In conclusion, estimates from this national survey represent novel evidence concerning the drug-taking experiences of the U.S. population. Analyses of time elapsed from first drug use to first drug dependence shed new light on these experiences. Directions for future research include more careful study of sub-group variation in the average values reported in this paper, such as clarification of the mechanisms by which earlier onset of drug use is associated with later increased risk of drug dependence problems.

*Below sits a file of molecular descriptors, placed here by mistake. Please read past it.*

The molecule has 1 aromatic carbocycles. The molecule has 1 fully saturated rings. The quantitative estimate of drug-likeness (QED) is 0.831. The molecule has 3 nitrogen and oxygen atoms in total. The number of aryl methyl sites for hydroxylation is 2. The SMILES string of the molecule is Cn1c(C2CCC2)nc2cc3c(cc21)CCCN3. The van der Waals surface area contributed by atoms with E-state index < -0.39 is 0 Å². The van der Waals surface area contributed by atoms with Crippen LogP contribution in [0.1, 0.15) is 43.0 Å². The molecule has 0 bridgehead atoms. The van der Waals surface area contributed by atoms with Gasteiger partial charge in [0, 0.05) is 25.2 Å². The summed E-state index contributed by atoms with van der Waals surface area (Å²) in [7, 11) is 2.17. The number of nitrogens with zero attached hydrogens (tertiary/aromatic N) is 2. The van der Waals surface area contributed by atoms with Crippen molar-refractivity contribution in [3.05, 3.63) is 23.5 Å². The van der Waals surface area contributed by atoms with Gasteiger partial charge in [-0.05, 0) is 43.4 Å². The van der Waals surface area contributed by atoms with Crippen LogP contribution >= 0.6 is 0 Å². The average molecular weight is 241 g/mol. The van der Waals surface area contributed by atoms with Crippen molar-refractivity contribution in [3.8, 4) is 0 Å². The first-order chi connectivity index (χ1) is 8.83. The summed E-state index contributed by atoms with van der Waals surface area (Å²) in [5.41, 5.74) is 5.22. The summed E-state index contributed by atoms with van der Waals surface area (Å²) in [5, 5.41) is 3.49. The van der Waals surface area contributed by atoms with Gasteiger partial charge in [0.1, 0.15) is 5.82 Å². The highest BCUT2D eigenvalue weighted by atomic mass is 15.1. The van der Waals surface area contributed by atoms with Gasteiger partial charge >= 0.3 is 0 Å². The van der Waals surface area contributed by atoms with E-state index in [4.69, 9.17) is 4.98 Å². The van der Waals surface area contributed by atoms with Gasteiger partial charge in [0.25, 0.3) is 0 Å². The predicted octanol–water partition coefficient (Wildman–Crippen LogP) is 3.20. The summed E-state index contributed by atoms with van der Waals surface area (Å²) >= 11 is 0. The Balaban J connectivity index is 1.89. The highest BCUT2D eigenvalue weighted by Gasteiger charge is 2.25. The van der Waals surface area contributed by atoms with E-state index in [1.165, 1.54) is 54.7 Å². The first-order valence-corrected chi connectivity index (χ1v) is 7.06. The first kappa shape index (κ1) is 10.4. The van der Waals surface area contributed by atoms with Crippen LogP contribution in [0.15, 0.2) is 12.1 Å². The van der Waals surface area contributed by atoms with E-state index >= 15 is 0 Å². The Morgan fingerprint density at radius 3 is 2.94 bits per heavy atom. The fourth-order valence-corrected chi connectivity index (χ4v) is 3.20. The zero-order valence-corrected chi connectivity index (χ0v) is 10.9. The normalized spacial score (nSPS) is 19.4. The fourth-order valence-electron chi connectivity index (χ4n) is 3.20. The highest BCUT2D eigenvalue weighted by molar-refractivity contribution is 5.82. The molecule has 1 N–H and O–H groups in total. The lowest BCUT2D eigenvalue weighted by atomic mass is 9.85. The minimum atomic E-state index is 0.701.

The NCS is a collaborative epidemiologic investigation of the prevalence, causes, and consequences of psychiatric morbidity and comorbidity in the United States supported by grant RO1 MH46376 from the US Alcohol, Drug Abuse, and Mental Health Administration, with supplemental grant 9035190 from the W.T. Grant foundation, New York, NY (Dr. Kessler, principal investigator). Preparation of this article was supported by R01 grant award from the National Institute on Drug Abuse (DA 09897 and DA 09897-04S2) to Dr. Anthony, and partially by grant 000358 from the National Council on Science and Technology of Mexico (CONACYT).